Calculating Radians/Chords

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Formulas to help do the figuring. February 28, 2004

I'm looking for a general formula for calculating the length of curve given the chord length at the endpoints, the height to the curve from the mid-point of the curve and the radius of the curve, and how to get one variable given the others. I have several projects where I know the length of the chord and the height to the curve, but I need to know what the length of the curve would be. Also the radius of the curve.

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I've always found the little palm-sized "Engineers Handbook" useful. It's a soft cover that's about 3/4" thick and it's usually found by the register in HW stores for about $9 or $10. In addition to pretty much all the trig formulas you'd ever need, it's got electrical info, specific weights of things, conversion tables, etc. - in other words, a lot of stuff.

To find the radius of a curve segment, use the following:
2 x A x R = A squared + B squared

For example:
Chord length of the curve segment is 80", then B = 40" and the height of the curve line from the chord line (a straight line from one endpoint to the other) is A at 11". Plug them in to get:
2 x 11 x R = 121 + 1600

Work that down to:
22 x R = 1721

Reduce that by dividing the left and right sides both by 22, and you get:

R = 78.227272"

A whole lot harder to type than it is to do. Write up a sample with the numbers all plugged in and it's easy to use. Turn it around to work backwards - say if you have the radius and height, need to know the length.

From the original questioner:
Sweet. Sweet. Sweet. If I am right, the tan(theta)=B/(R-A) [that is the tan of the interior angle (really 1/2 of the angle formed by the two radii at the ends of the chord)] giving radians, multiplied by R gives the length of the curve! Yahooooo.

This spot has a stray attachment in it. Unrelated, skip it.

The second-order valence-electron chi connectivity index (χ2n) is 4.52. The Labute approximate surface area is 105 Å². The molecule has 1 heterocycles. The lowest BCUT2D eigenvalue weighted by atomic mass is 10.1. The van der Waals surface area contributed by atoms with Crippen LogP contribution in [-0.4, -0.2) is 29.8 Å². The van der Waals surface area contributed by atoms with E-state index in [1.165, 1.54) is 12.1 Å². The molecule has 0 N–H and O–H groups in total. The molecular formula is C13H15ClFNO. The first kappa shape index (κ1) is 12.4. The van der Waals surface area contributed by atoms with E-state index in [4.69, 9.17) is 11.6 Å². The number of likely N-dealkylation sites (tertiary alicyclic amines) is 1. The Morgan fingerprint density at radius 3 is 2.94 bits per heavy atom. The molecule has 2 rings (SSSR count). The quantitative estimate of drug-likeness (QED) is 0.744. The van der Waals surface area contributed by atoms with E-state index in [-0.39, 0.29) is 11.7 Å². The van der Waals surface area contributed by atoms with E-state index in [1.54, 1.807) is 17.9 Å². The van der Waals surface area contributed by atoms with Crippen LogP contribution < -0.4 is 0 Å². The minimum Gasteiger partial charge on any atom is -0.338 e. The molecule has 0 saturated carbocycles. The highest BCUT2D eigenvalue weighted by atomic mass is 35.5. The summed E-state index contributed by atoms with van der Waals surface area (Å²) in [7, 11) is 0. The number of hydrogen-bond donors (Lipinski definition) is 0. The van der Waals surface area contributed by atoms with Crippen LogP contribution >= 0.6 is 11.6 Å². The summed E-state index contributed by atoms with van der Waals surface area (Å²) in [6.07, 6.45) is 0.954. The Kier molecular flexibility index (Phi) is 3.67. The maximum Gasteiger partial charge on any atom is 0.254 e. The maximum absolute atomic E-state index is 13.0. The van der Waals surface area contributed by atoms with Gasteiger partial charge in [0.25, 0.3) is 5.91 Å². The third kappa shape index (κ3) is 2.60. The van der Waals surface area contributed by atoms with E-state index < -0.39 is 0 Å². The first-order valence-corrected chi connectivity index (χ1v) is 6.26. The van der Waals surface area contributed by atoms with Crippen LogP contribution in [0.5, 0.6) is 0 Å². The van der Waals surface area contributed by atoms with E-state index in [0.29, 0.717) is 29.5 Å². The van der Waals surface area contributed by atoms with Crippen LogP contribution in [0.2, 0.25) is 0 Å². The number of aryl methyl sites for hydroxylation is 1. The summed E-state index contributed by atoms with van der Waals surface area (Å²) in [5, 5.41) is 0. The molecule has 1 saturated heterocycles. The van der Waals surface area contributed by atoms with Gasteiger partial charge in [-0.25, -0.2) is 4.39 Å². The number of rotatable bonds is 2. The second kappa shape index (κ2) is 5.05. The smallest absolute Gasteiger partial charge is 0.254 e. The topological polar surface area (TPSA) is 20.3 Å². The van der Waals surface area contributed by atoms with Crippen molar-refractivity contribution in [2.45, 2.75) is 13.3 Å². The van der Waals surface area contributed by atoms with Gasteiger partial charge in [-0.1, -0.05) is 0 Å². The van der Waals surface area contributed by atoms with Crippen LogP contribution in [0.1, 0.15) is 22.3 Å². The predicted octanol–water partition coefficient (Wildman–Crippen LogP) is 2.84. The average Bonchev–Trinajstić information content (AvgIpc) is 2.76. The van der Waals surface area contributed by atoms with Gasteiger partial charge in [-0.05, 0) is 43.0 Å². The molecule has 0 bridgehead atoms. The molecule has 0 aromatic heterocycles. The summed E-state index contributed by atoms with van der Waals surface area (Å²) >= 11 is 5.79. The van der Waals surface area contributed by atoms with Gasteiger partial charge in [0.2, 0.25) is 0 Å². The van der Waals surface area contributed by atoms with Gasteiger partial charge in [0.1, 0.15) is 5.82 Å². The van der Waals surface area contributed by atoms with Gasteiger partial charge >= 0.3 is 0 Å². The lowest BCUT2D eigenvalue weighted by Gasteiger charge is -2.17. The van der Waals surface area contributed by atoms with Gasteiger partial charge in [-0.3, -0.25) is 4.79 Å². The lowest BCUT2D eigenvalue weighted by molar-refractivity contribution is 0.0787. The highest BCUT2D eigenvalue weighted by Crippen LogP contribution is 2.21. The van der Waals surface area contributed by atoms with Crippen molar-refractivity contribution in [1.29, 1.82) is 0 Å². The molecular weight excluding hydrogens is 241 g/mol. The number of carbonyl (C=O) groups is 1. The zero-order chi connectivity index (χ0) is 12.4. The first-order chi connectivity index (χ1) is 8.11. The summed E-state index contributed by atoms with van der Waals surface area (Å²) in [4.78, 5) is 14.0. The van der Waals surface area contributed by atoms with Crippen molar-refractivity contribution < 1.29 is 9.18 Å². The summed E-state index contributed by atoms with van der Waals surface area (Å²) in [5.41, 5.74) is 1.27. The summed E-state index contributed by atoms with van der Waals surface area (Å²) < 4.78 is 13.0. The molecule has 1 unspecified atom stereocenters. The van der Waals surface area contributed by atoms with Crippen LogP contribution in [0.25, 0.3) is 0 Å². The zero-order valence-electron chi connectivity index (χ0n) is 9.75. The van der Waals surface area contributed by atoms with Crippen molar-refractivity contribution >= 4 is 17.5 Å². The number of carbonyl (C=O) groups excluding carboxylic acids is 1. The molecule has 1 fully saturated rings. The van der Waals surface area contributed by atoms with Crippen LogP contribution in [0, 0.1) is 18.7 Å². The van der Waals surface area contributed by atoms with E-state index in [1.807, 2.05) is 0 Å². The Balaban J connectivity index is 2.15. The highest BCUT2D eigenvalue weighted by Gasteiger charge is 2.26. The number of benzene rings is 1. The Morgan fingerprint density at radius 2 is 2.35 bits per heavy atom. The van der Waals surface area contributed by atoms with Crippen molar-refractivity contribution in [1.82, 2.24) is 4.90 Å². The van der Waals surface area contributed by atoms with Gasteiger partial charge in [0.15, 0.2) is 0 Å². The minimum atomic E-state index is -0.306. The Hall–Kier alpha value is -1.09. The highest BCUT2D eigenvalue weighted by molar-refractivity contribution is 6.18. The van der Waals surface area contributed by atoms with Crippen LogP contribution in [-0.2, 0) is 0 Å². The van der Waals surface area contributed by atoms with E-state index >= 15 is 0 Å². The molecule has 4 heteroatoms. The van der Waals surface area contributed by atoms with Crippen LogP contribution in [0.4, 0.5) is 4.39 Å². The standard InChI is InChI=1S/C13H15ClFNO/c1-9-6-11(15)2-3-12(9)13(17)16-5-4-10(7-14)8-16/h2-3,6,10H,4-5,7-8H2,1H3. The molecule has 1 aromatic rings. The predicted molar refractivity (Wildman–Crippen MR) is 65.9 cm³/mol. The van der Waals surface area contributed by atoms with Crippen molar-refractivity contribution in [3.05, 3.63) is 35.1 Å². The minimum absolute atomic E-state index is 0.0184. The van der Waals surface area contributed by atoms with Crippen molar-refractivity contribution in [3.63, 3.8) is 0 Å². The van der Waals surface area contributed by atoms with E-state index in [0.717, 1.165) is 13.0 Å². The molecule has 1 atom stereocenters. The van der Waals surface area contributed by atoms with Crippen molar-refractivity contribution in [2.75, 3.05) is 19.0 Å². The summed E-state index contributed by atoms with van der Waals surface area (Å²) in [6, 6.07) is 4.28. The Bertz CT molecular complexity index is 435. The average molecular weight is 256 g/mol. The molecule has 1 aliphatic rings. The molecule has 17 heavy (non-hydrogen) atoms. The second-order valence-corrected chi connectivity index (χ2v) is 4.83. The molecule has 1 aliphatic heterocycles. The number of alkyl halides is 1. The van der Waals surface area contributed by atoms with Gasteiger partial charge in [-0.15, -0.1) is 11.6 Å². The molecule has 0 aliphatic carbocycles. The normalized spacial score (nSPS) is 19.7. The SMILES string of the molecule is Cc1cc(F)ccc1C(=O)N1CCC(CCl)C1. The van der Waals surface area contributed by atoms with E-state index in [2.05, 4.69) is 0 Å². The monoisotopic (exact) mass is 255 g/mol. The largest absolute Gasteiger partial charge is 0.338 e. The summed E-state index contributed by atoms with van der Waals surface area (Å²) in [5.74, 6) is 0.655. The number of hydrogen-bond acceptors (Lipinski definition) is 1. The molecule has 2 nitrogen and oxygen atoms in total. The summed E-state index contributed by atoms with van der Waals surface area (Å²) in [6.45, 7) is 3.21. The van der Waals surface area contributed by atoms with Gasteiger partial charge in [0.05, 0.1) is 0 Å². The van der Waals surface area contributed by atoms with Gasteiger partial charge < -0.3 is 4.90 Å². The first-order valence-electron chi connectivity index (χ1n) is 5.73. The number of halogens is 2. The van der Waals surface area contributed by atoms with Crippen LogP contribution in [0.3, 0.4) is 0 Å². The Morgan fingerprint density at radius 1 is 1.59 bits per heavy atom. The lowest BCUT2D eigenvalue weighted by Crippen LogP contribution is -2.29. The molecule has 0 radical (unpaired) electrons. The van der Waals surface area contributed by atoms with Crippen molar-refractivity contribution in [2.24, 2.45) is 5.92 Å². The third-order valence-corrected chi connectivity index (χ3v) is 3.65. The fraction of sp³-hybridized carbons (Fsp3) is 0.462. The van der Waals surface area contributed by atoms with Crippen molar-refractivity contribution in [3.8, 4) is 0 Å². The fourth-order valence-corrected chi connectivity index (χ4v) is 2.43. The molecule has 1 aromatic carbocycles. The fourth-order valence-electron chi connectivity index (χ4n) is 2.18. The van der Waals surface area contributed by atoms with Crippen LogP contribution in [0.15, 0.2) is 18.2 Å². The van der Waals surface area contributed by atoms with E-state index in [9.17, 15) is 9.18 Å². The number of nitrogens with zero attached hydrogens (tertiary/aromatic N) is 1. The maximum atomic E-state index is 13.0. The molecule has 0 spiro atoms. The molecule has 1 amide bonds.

Radius of an arc knowing the chord length and arc height (same formula as above, just reduced differently):

R= (((A/2)^2) + (B^2)) / 2B
(R = radius) (A = Chord Length) (B = Arc Height)

I say this as:
A over 2 squared plus B squared divided by 2B.


Arc length when you know the chord length and the radius:

Angle in Radians = 2 * ASIN((Chord Length) / (2 * Arc Radius))

Arc Length = Arc Radius * Angle in Radians

Said as:
Arc length equals arc radius times the angle in radians.

The angle in radians equals 2 times ASIN of the chord length divided by 2 times the arc radius.


Arc height when you know the chord length and radius:

B = R - sqrt( R^2 - (A/2)^2 )
(B = Arc Height) (R = Radius) (A = Chord Length)

Said as:
B equals R minus the square root of R squared minus A over 2 squared.

I have on the shelf here by the computer the CRC Standard Mathematical Tables (14th edition, 1965) that my brother gave me when I graduated from high school.

Besides all those useful logarithm, trig, exponential, hyperbolic trig, ... tables are sections on geometry, trig, etc. formulas that I need when designing and building new pieces. No joke. I even use my slide rule in the shop so I don't have to worry about keeping batteries in a calculator.

From the original questioner:
Thanks ever so much to all. Makes a big difference. Now I don't have to guess that a 4x8 will do the job or not...

I've had a spreadsheet with many formulas available for download on this website for almost two years now:
Spreadsheet Calculation Program

The Excel file has a whole lot more formulas and drawings than the original works spreadsheet. I wanted a quick, accurate way to calculate arcs for work I did. And I expanded on those ideas and made other useful formulas for woodworking. Best of all this is a free download for everyone.